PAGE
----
Taking all these into consideration, our philosophy would be to totally ignore the distance and change the oil twice a year - about November and March. Move these dates a bit according to the severity of the winter. An average family car will do around 14,000 miles per year and about 2/3 of that will fall in the March - November period. At the end of that period, the car will be getting close to the manufacturer-recommended oil change interval - but all that distance will have been done at reasonable temperatures, including long distance runs during vacations and good weather. During the November to March period it may accumulate only two or three thousand miles, all low temperature starts and mostly short runs.
Around 1995, an article in the ANWB journal (ANWB is the Dutch equivalent of the AA - or the AAA in the American case) reached more or less the same conclusion that distance was not very important. In their case they applied this to their road service fleet, which once started in the morning never got cold. In effect, they hardly ever changed the oil. It worked out at something like 30,000 miles between oil changes. They also had some kind of water or acid indicator attached to the end of the dipstick and went by that rather than distance.
THAT'S A POLITICIAN'S ANSWER - TALK ABOUT DODGING THE ENTIRE ISSUE!
Dodging the issue? We don't know how far a car is driven in a year, where it lives, the driving style of the owner, and many other things, so we can't tell what's right for any particular car. This author changed the oil and filter in his 1985 Audi Coupe every 5,000 miles. It had done over 150,000 miles when it was finally sold, wasn't leaking and didn't consume any oil. My Subarus got oil changes at 10,000 miles but were newer cars in a warmer environment. My VWs got oil changes at 8000 miles or so. If you must have a figure, then 8,000 is it.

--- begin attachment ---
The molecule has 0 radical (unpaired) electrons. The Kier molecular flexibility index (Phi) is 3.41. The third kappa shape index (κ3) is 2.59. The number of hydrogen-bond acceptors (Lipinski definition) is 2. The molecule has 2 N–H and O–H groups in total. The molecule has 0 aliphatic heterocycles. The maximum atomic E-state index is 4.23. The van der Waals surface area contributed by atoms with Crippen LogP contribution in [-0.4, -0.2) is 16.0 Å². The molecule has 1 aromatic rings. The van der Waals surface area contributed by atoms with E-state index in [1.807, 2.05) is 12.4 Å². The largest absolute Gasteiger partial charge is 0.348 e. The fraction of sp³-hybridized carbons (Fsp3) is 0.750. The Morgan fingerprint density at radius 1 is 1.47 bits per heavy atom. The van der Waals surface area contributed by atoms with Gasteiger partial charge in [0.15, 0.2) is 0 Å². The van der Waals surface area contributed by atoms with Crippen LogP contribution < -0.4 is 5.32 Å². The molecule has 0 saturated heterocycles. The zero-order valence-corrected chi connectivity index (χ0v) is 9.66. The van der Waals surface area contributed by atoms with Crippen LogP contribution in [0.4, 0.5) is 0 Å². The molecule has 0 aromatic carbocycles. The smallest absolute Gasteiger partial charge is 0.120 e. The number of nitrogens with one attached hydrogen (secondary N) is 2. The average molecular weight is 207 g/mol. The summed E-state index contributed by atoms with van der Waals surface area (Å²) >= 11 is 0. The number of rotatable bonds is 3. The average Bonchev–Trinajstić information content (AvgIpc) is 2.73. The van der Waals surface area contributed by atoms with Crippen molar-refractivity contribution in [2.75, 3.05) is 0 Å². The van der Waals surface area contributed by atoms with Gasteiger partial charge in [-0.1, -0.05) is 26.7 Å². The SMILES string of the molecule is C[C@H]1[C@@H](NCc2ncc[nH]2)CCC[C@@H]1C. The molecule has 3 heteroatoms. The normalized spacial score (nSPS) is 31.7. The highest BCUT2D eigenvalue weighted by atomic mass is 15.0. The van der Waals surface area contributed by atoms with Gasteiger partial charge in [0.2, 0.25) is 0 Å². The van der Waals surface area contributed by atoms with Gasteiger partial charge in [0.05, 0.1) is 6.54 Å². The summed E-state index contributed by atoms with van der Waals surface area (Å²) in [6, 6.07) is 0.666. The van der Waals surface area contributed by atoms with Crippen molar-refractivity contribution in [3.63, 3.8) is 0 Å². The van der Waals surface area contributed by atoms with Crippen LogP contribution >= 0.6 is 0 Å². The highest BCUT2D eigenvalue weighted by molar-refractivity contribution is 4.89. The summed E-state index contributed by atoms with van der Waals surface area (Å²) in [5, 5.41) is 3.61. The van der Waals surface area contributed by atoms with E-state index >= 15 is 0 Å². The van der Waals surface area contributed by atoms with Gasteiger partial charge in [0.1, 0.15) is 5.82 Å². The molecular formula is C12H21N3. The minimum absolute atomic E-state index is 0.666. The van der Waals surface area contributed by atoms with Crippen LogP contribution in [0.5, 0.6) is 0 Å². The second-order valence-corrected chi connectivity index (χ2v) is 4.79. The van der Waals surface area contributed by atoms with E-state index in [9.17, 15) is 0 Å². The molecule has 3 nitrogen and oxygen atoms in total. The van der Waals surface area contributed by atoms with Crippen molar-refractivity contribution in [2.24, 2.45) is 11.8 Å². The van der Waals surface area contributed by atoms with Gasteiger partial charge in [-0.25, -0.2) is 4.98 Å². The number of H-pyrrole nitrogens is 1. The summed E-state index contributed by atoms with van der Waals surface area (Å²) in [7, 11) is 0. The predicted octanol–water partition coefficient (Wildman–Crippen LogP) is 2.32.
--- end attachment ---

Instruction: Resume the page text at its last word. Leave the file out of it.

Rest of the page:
MAINTENANCE MINDERS - WHEN THE CAR TELLS YOU WHEN TO CHANGE THE OIL
A lot of cars now come with maintenance minders - inbuilt systems designed to tell the driver when to change the oil rather than leaving it to guesswork. First generation systems were nothing more than mileage counters. When the car reached an interval of 3000 miles, the light came on. Now they're more involved. The system typically monitors driving style (in terms of how long is the throttle open for any given duration of driving), air intake and external temperatures, coolant temperatures and variations and engine timing (determined by load on the engine and octane of fuel). There's a clever formula that each manufacturer keeps to themselves that can take in any or all of these factors (and probably more) to determine how fast an average oil will be ageing in the engine. When it gets to the point where the system decides that time is up, a light will come on on the dash - typically "Maint Reqd" or "Service Reqd" (Note - this is NOT the "check engine" light). On some cars the various trip computer settings can be cycled through to see an oil life remaining readout - normally given as a percentage. This is a convenience function so the driver can tell at any point in time roughly how much longer to before an oil change. That's useful for planning road trips - don't go on a 2000km trip if the oil life remaining indicator shows 10%. On cars with these systems, I would defer to the onboard computer rather than trying to work it out for yourself. When the system tells you to change the oil, just do it. I've found that my 8,000 mile guesstimate above is pretty close to when the maintenance minder in my cars has indicated an oil change was due.